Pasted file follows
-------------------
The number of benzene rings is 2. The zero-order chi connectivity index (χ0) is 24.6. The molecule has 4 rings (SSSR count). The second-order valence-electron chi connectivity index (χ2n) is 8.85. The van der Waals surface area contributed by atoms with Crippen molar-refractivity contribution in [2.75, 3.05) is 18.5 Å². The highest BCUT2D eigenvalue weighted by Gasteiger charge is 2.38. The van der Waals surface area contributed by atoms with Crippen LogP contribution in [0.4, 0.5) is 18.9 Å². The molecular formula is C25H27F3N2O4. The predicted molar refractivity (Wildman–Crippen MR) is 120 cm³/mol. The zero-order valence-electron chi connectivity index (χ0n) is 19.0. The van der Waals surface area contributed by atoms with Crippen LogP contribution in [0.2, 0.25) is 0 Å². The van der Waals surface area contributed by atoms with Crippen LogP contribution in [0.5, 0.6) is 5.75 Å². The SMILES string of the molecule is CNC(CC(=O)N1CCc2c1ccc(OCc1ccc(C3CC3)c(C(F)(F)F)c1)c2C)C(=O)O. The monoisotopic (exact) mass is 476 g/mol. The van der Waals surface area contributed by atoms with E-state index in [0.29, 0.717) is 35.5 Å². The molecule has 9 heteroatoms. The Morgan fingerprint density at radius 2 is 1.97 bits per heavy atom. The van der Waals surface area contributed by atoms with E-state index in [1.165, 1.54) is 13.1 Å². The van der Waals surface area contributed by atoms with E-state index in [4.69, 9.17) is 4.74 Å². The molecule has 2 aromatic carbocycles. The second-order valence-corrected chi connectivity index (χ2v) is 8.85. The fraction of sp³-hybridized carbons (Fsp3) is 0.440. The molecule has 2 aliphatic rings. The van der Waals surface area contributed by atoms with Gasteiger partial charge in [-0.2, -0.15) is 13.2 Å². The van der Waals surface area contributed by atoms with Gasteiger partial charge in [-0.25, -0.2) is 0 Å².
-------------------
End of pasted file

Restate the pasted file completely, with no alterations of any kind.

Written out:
The number of benzene rings is 2. The zero-order chi connectivity index (χ0) is 24.6. The molecule has 4 rings (SSSR count). The second-order valence-electron chi connectivity index (χ2n) is 8.85. The van der Waals surface area contributed by atoms with Crippen molar-refractivity contribution in [2.75, 3.05) is 18.5 Å². The highest BCUT2D eigenvalue weighted by Gasteiger charge is 2.38. The van der Waals surface area contributed by atoms with Crippen LogP contribution in [0.4, 0.5) is 18.9 Å². The molecular formula is C25H27F3N2O4. The predicted molar refractivity (Wildman–Crippen MR) is 120 cm³/mol. The zero-order valence-electron chi connectivity index (χ0n) is 19.0. The van der Waals surface area contributed by atoms with Crippen LogP contribution in [0.2, 0.25) is 0 Å². The van der Waals surface area contributed by atoms with Crippen LogP contribution in [0.5, 0.6) is 5.75 Å². The SMILES string of the molecule is CNC(CC(=O)N1CCc2c1ccc(OCc1ccc(C3CC3)c(C(F)(F)F)c1)c2C)C(=O)O. The monoisotopic (exact) mass is 476 g/mol. The van der Waals surface area contributed by atoms with E-state index in [0.29, 0.717) is 35.5 Å². The molecule has 9 heteroatoms. The Morgan fingerprint density at radius 2 is 1.97 bits per heavy atom. The van der Waals surface area contributed by atoms with E-state index in [1.165, 1.54) is 13.1 Å². The van der Waals surface area contributed by atoms with E-state index in [4.69, 9.17) is 4.74 Å². The molecule has 2 aromatic carbocycles. The second-order valence-corrected chi connectivity index (χ2v) is 8.85. The fraction of sp³-hybridized carbons (Fsp3) is 0.440. The molecule has 2 aliphatic rings. The van der Waals surface area contributed by atoms with Gasteiger partial charge in [-0.2, -0.15) is 13.2 Å². The van der Waals surface area contributed by atoms with Gasteiger partial charge in [-0.25, -0.2) is 0 Å².